UAE charity and fundraising explained: What are the rules?

The law makes provisions for good causes, as long as licensed charities are involved

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Ministers have set out a new federal law that governs charitable work and fundraising in the UAE.

It effectively strengthens existing legislation brought in to stop people from illegally fundraising from members of the public and misusing that money - particularly for crime or terrorism.

Unless a person or community group had permission from a licensed charity, such as Emirates Red Crescent or Dar Al Ber Society, they would be breaking the law by 'fundraising' - asking others for money for a cause.

The new law is unchanged in that regard. What it does is addresses grey areas, such as can you as a resident collect food, clothing and goods and give them away?

Here, using an official Q&A from the Ministry of Community Development and previous reporting, we explain how the law works:

What is the new charity and fundraising law - and why do we need it?

With the Donations Federal Regulatory Law No. (3) of 2021, the government seeks to regulate how money and items are donated to good causes.

Most countries have such legislation and it is designed to protect the public and ensure donations get to the people they were intended for.

In October, when the ministry first said the law was in the works, assistant undersecretary Nasser Ismail said it would further meet international standards in "countering money laundering, terrorism financing and weapons proliferation".

In 2008, federal legislation criminalised the collection of any donations without the permission of what was then the Ministry of Social Affairs. Federal laws in 2014 then tackled donations used for terrorist financing, and in 2015, legislation was brought by Dubai's government that outlawed a donation to any unlicensed charity.

The 2021 federal law updates those - and essentially fills in the blanks.

Why is the new law important?

It addresses a number of the grey areas that remained. Previous legislation focused on raising money.

The new law expands that to mention food and goods.

At the start of the pandemic, as thousands lost their jobs and some their homes, community groups collected food and essentials to help those in need.

Soon the government, which ran a campaign to get businesses to make 100 million meals for people in the UAE and the Arab world, had to tell the public to leave such work to its personnel.

Food donation and animals

But the donation of food and medicines remained a grey area. The law now says the public cannot distribute food without permission from a licensed charity. It further says charities themselves must ensure any goods received are stored properly, are in date, and to co-ordinate with authorities.

Residents often ask The National if they can donate money to animal shelters and charities. The legal material published on Thursday does not mention animals, but you would be breaking the law by donating to a shelter that was not a partner of one of the big charities.

What else does it say?

Much of the new law actually relates to licensed charities and how they operate.

Just as a resident or community group must seek permission, charities themselves must co-ordinate with certain authorities before embarking on campaigns or asking the public for donations.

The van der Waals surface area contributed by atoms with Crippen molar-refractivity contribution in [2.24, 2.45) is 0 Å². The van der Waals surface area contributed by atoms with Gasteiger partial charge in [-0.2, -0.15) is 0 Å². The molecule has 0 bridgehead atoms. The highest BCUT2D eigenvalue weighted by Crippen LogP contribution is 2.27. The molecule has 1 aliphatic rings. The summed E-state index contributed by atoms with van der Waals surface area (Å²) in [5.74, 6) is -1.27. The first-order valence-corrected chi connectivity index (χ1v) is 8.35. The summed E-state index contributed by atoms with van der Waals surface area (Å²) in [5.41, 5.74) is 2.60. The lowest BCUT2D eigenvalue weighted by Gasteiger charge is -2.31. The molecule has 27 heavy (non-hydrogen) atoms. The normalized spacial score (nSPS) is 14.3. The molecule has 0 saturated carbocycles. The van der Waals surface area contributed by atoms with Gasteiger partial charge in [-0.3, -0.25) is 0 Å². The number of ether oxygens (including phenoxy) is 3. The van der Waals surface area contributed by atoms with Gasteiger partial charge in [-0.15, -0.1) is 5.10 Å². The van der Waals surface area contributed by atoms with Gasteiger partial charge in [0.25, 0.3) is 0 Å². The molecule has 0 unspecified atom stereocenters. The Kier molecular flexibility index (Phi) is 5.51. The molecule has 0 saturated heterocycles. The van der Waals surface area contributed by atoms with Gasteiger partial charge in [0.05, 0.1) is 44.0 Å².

A charity looking to build a school abroad would need the permission of certain government departments before they begin sending money abroad and buying materials.

In October, Mr Ismail said that non-profit organisations “must exercise due diligence to avoid any wrongdoings related to money laundering”.

What does the law allow?

Officials sought to stress that the regulations are not intended to stop people from giving. They also contain an element of common sense.

Hessa Tahlak, assistant undersecretary at the Ministry of Community Development, said the law makes provision for helping a friend, acquaintance or someone in need.

A person can privately collect funds or items from “trusted people” and donate it to a person he or she knows, she said.

Such an act does not have to go through the authorities and can be left to best judgment.

“Tracking items that are being donated and the person carrying out the donations is very important," Ms Tahlak told The National.

"This protects the donors. We want to tell people that if you don't know where these items are going, whether it's cash or items, don't take the risk."

Similarly, readers of The National often get in touch to generously offer to help people pay their medical bills, if their insurance has run out. Most hospitals have offices which facilitate such arrangements, and there is nothing in the law that prohibits helping to pay someone's bills.

“We love giving. It's in the culture of the people who live in this country that they love giving, and we don't want to stop that, but we do want to protect them,” Ms Tahlak added.

Can I donate to good causes abroad?

While the authorities stress the need for caution, there is no known clause in this law, or previous ones, that would entirely prevent you from donating to a major international charity.

What it does say is that no transfers should be made, by an individual or licensed charity, that go against the law's executive regulations. This is the full letter of the law and how it will be implemented, which has not yet been released.

A Q&A document from the ministry says that anyone sending money abroad should have "methods of proving donations went to beneficiaries or spending them for their specific purposes".

It further tells licensed charities is that they should co-ordinate closely with foreign affairs officials on any charitable work that involves sending money abroad.

Updated: January 14, 2022, 3:30 AM